“I saw them stealing a book from the library. They realized I have seen it when they were walking out. If I tell my uncle about this, they are gone. They pleaded to me. I said I would consider.”

There was a silence. They could not believe what I said. But soon all were glad and clapped their hands loud. I became a Hero. We did not mind the noise. Everybody was relieved of the frustration they were carrying since the day they joined the school. A rocket went up to burst into wonderful flowers. In the light of the fireworks, I saw 2 men standing behind the rock. Their face was barely visible. But the heavy metal that hanged down a fragile hand reflected colors that came from the Sky.

I could feel my sweat running down the forehead. I fainted and collapsed.


MI Room

I opened my eyes. I could not open it fully, though. It hurt. I knew something has happened. The fan had n number of leaves and it looked like it was a complete circle – Like a stretched Kimono. The colors were just the shades of Grey. I am familiar with this place. This is the Medical Infirmary Room – fondly called MI Room.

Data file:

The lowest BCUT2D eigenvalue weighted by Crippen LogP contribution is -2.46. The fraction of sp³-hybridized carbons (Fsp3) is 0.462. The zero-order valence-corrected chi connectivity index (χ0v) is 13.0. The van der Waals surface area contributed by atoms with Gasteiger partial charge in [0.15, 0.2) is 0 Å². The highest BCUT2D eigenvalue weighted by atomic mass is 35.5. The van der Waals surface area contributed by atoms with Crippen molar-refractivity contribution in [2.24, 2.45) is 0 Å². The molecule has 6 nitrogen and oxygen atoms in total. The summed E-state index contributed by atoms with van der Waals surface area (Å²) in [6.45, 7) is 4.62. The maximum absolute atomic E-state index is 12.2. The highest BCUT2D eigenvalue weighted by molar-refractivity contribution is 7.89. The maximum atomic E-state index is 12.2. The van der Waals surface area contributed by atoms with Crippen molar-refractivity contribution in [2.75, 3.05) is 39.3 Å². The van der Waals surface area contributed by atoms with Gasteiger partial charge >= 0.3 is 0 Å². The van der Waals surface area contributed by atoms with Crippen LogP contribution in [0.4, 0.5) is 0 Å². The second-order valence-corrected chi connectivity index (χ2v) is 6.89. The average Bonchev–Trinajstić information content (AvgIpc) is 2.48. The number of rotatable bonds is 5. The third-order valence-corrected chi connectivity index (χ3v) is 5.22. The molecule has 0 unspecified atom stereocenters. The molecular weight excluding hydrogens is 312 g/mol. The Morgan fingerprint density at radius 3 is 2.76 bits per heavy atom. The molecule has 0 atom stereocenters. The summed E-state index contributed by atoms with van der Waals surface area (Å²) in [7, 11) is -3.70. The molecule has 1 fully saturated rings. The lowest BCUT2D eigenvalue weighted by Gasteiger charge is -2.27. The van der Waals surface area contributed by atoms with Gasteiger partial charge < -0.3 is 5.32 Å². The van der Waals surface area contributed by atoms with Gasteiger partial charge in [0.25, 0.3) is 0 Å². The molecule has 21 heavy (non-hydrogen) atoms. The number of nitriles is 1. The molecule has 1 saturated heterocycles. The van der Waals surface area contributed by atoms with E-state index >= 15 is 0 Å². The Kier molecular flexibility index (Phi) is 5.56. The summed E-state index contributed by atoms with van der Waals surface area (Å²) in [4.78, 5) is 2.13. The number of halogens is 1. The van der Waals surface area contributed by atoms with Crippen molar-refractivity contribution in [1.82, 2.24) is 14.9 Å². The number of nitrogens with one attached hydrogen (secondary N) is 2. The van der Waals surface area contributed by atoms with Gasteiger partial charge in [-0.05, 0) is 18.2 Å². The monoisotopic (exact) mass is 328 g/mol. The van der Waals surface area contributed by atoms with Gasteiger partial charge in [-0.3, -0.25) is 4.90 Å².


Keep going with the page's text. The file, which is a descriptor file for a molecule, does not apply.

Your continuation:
I could see Simon Uncle sitting next to me holding hands. His eyes were full. I tried to move my hand, I could not; neither could I move my legs. There was something terribly wrong.

“None of your friends stood for you.”

It took some time for me to understand what Simon Uncle was talking about. Was he continuing something that he was talking before I opened my eyes?

“But I can’t leave my son behind for some ruthless…” The sound faded away or maybe, I was not interested. He might talk of the racial supremacy now.

I could see the shadow of the Ghosts in the night lit by Diwali. The heavy metal glare hit my eyes sharper. It felt like I will faint again.

“… And I got them suspended from School. The Ghosts are no more.” It sounded more like an echo.